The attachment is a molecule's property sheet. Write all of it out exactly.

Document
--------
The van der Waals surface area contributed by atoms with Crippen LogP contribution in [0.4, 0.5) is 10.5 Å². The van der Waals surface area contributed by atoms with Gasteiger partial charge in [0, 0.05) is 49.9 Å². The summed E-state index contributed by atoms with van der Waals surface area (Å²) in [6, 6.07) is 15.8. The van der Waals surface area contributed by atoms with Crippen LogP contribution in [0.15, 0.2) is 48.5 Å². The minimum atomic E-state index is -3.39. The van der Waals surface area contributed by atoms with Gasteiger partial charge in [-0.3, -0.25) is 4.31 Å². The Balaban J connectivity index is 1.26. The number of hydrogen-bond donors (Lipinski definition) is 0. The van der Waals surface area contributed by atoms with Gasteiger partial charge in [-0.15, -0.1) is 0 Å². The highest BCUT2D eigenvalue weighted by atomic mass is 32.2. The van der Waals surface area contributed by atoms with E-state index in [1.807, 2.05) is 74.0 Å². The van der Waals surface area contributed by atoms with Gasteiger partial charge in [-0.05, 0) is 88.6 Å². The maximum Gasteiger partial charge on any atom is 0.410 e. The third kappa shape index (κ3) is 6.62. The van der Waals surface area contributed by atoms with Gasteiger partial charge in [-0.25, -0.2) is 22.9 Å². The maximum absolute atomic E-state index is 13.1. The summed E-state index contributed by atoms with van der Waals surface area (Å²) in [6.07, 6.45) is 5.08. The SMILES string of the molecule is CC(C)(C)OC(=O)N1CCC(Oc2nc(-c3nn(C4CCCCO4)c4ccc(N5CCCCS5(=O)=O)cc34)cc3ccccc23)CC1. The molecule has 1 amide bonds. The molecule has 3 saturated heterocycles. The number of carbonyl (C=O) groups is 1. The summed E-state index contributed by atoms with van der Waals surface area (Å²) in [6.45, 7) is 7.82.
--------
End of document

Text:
The van der Waals surface area contributed by atoms with Crippen LogP contribution in [0.4, 0.5) is 10.5 Å². The van der Waals surface area contributed by atoms with Gasteiger partial charge in [0, 0.05) is 49.9 Å². The summed E-state index contributed by atoms with van der Waals surface area (Å²) in [6, 6.07) is 15.8. The van der Waals surface area contributed by atoms with Crippen LogP contribution in [0.15, 0.2) is 48.5 Å². The minimum atomic E-state index is -3.39. The van der Waals surface area contributed by atoms with Gasteiger partial charge in [-0.3, -0.25) is 4.31 Å². The Balaban J connectivity index is 1.26. The number of hydrogen-bond donors (Lipinski definition) is 0. The van der Waals surface area contributed by atoms with Gasteiger partial charge in [-0.15, -0.1) is 0 Å². The highest BCUT2D eigenvalue weighted by atomic mass is 32.2. The van der Waals surface area contributed by atoms with E-state index in [1.807, 2.05) is 74.0 Å². The van der Waals surface area contributed by atoms with Gasteiger partial charge in [-0.05, 0) is 88.6 Å². The maximum Gasteiger partial charge on any atom is 0.410 e. The third kappa shape index (κ3) is 6.62. The van der Waals surface area contributed by atoms with Gasteiger partial charge in [-0.25, -0.2) is 22.9 Å². The maximum absolute atomic E-state index is 13.1. The summed E-state index contributed by atoms with van der Waals surface area (Å²) in [6.07, 6.45) is 5.08. The SMILES string of the molecule is CC(C)(C)OC(=O)N1CCC(Oc2nc(-c3nn(C4CCCCO4)c4ccc(N5CCCCS5(=O)=O)cc34)cc3ccccc23)CC1. The molecule has 1 amide bonds. The molecule has 3 saturated heterocycles. The number of carbonyl (C=O) groups is 1. The summed E-state index contributed by atoms with van der Waals surface area (Å²) in [6.45, 7) is 7.82.